Hypernova Nucleosynthesis and Galactic Chemical Evolution
K. Nomoto,K. Maeda,H. Umeda,T. Nakamura
Physics , 2001, DOI: 10.1007/978-94-015-9723-4_36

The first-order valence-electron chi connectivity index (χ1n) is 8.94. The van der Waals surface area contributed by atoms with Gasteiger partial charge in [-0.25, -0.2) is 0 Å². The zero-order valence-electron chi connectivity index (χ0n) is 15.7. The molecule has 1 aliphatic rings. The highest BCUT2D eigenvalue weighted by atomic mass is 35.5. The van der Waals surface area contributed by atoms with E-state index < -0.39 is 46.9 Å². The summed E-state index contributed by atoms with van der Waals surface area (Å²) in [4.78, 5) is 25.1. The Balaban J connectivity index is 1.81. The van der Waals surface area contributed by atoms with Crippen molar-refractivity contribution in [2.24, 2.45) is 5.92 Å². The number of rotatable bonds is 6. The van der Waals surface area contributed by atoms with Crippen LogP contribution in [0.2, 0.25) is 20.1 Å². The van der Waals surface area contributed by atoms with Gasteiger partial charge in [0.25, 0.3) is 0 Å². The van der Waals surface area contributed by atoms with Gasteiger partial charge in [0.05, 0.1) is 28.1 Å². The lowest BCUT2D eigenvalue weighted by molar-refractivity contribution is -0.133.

Abstract: We study nucleosynthesis in 'hypernovae', i.e., supernovae with very large explosion energies ($ \gsim 10^{52} $ ergs) for both spherical and aspherical explosions. The hypernova yields compared to those of ordinary core-collapse supernovae show the following characteristics: 1) Complete Si-burning takes place in more extended region, so that the mass ratio between the complete and incomplete Si burning regions is generally larger in hypernovae than normal supernovae. As a result, higher energy explosions tend to produce larger [(Zn, Co)/Fe], small [(Mn, Cr)/Fe], and larger [Fe/O], which could explain the trend observed in very metal-poor stars. 2) Si-burning takes place in lower density regions, so that the effects of $\alpha$-rich freezeout is enhanced. Thus $^{44}$Ca, $^{48}$Ti, and $^{64}$Zn are produced more abundantly than in normal supernovae. The large [(Ti, Zn)/Fe] ratios observed in very metal poor stars strongly suggest a significant contribution of hypernovae. 3) Oxygen burning also takes place in more extended regions for the larger explosion energy. Then a larger amount of Si, S, Ar, and Ca ("Si") are synthesized, which makes the "Si"/O ratio larger. The abundance pattern of the starburst galaxy M82 may be attributed to hypernova explosions. Asphericity in the explosions strengthens the nucleosynthesis properties of hypernovae except for "Si"/O. We thus suggest that hypernovae make important contribution to the early Galactic (and cosmic) chemical evolution.